Term of Award

Summer 1978

Degree Name

Master of Arts

Document Type and Release Option

Thesis (restricted to Georgia Southern)

Department

Department of Psychology

Committee Chair

Georgelle Thomas

Committee Member 1

Paul R. Kleinginna, Jr.

Committee Member 2

Donald Olewine

Abstract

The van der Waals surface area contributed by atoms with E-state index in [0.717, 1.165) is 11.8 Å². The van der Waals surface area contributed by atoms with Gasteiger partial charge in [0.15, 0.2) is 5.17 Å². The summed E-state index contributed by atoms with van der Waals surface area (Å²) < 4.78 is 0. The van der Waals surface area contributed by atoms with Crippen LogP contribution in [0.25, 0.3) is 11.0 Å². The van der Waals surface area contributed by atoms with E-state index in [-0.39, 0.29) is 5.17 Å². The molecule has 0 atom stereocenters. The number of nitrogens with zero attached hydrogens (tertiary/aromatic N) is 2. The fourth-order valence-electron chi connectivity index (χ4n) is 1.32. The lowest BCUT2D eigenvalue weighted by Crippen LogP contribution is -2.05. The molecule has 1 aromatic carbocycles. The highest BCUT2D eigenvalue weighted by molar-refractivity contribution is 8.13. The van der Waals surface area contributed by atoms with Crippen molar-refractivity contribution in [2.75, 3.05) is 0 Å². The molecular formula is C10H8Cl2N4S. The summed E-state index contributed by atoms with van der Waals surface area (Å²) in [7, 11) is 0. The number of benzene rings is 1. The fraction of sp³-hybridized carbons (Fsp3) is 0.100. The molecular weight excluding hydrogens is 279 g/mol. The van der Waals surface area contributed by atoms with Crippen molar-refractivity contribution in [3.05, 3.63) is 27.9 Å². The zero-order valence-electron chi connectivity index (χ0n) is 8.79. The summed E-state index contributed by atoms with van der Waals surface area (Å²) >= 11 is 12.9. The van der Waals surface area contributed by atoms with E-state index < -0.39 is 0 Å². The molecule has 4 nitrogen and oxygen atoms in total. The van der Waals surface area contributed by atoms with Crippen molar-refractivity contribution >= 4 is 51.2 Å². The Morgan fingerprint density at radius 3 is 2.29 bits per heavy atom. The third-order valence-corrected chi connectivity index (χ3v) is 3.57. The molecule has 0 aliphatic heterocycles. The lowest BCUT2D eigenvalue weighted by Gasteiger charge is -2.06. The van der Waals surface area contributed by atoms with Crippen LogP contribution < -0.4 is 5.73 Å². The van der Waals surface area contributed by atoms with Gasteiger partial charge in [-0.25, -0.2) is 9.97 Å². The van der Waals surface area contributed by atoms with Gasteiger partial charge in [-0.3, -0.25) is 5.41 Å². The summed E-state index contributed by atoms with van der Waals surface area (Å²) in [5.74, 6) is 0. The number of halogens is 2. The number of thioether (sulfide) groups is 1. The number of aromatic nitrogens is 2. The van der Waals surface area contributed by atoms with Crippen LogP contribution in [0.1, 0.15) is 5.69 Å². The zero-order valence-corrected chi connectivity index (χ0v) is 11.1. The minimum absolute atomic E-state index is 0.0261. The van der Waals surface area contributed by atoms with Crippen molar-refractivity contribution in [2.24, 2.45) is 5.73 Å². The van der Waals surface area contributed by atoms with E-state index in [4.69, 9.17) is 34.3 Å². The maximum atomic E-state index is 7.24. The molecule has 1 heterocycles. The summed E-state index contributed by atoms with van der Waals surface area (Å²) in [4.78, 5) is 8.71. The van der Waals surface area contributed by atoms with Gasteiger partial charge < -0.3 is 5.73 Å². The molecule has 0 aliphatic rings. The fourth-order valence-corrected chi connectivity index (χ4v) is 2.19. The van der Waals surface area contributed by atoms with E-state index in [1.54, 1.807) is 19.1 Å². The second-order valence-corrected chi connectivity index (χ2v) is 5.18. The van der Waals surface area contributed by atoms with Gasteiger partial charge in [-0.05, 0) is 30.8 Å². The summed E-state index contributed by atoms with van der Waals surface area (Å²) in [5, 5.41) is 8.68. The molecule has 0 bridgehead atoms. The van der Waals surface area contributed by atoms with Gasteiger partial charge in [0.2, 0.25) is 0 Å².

Twenty Type A (coronary-prone) and 20 Type B (coronary-resistant) college aged females were compared on alpha production, time estimation, locus of control, androgyny, self concept, and state and trait anxiety. Type B females spent significantly more time, during a 10 minute recording session, in alpha at both the 20uv and 30uv levels than Type A females (t_ = 3.91, p < .001; t = 3.09, p < .01). Additionally, Type B females had a greater number of discrete periods of alpha activity at both the 20uv and 30uv levels (t = 1.706, p < .05; t = 2.37, p < .025). Differences were found between Type A's and Type B's on three of four unfilled time estimation tasks: 7 sec (t = 2.59, p < .01), 15 sec (t = 3.86, p < .0005), and 30 sec (t = 5.00, p < .0005). In each case, Type A's estimated significantly shorter intervals; however, no differences were observed between the two groups on a filled time estimation task. A's and B's did not differ in terms of locus of control. A greater proportion of Type A females were categorized as androgynous than were Type B females. Type A females were found to be significantly more certain of their self perceptions and more defensive than Type B's. There were no differences between Type A and B females on state and trait measures of anxiety.

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